Please be advised I received an advanced reviewer copy of Would You Like To Be A Family? from TOKYOPOP in exchange for an honest review.
Those of you who have been tuning into my manga video reviews and blog posts are no strangers to the fact that I have been all aboard the Yaoi train this year. I hitched a ride sometime this summer and I have zero plans of getting off anytime soon.
While I definitely enjoy a long, ongoing manga series that keeps me invested, I’m also good for a quick one-shot that gives me the happy ending I deserve to see. Would You Like To Be A Family? By Koyama and published by TOKYOPOP was a treat I happened to enjoy 36,000 thousand feet in the air.
Part of TOKYOPOP’s LOVE x LOVE series, Would You Like to be a Family? is a collection of short boy-love stories featuring three different couples, all coincidentally featuring a dark haired lead who is uncertain of his feelings and a light-haired partner who is more open and easy going. Each story takes place in a different life stage: workplace, high school, and college.
The main story (and the longest) of the collection centers Takemura, a gay man who essentially shuts himself off to the world and relationships due to being bullied in the past for being gay. One day, Takemura ends up running into his coworker, Natsui, outside of work and thus begins their relationship. Natsui, a single father, is the complete opposite of Take: a charismatic person who gets along with his coworkers and is kind to everyone. As Take and Natsui grow closer, Take questions if Natsui is just being kind and treating him as he would anyone else.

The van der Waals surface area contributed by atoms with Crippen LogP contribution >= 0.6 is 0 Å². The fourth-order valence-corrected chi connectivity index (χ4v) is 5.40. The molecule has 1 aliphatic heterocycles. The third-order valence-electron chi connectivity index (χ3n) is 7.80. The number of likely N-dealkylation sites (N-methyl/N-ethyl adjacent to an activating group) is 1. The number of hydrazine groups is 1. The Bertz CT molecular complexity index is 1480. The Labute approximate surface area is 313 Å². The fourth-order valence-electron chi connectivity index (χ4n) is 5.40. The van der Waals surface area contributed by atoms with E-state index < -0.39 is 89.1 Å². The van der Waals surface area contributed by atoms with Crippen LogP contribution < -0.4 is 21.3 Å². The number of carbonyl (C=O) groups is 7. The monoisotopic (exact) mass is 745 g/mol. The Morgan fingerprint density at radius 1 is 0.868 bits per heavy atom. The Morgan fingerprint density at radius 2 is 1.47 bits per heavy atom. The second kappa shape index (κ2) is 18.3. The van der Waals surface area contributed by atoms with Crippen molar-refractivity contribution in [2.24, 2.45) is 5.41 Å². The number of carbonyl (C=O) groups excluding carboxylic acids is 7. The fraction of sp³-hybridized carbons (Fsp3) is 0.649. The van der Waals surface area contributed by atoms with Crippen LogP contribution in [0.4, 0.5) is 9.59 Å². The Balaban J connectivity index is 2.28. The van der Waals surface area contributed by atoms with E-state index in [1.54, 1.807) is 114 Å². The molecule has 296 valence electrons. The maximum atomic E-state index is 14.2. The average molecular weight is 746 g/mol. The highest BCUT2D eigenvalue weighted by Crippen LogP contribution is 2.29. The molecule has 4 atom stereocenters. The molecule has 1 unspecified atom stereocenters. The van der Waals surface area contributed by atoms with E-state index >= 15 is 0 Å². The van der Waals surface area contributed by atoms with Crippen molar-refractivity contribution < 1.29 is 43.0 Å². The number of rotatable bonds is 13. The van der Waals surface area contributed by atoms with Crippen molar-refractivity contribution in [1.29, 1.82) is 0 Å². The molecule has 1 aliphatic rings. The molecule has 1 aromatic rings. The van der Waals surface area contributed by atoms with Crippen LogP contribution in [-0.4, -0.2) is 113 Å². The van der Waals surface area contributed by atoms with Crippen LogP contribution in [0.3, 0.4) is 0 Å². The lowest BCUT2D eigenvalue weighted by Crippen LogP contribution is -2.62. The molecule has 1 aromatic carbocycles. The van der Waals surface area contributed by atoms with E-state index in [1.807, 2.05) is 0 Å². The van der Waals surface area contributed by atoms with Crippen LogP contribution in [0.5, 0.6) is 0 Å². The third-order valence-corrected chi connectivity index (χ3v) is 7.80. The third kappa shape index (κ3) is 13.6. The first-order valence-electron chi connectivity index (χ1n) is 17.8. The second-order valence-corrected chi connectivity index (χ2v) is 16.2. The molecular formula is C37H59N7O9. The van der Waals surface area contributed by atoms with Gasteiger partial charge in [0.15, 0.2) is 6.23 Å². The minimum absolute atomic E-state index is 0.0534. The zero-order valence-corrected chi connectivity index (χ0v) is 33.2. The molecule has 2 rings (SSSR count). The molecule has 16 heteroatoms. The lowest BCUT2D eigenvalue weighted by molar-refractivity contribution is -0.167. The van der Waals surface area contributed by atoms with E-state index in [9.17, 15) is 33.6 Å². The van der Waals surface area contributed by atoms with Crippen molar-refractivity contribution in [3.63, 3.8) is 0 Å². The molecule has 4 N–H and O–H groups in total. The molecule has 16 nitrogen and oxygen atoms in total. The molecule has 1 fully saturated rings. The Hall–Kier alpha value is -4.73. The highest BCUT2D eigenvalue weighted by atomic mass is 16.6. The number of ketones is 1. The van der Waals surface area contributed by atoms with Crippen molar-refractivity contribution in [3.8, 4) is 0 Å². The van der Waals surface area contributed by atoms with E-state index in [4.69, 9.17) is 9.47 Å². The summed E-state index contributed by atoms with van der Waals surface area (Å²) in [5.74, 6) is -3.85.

It was hard not to root for Takemura while reading, and I found myself wishing for him to open up his heart to trust in his feelings for Natsui. The more Takemura and Natsui hang out, the more Take starts slowly changing. His coworkers find him more enjoyable to be around and his vibes just scream happiness. Take starts questioning why Natsui is being so kind to him, but almost as if not to get his hopes up, he quickly dismisses his questions and tries to reassure himself Natsui is this way with everyone.
Admittedly, I am not a fan of the “one person has a child” troupe that is common in Josei and Yaoi manga. However, I found that in Would You Like To Be A Family? it was handled in a way that wasn’t overbearing or child focused. The relationship Take forms with Mori (Natsui’s son) seems genuine and believable. Plus Mori really stays out of the relationship and does not cause any issues.
If it seems like all my thoughts are on the first story, thats because they are. While the other two stories are enjoyable and rounded out the collection, Take and Natsui’s story is deserving of its own full length manga. It is not the most unique boy love story line or the deepest, but it was still very, very cute and just filled with that lovely dovey goodness I can only accept in the form of 2D lines on a page. Take’s concerns are relatable and Natsui’s charm is irresistible. I was surprised at how quickly I finished this and immeditely went back to the beginning to experience this sweetness all over again.
If you’re looking for a cute fluff piece to add to your ever growing manga collection that you’ll want to keep revisiting, I highly recommend Would You Like To Be Family? Take and Natsui may do most of the heavy lifting in this manga, but the other two stories are worth a read too.
Would You Like To Be A Family? Is available now digitally and in print September 21st. You can find retailers here.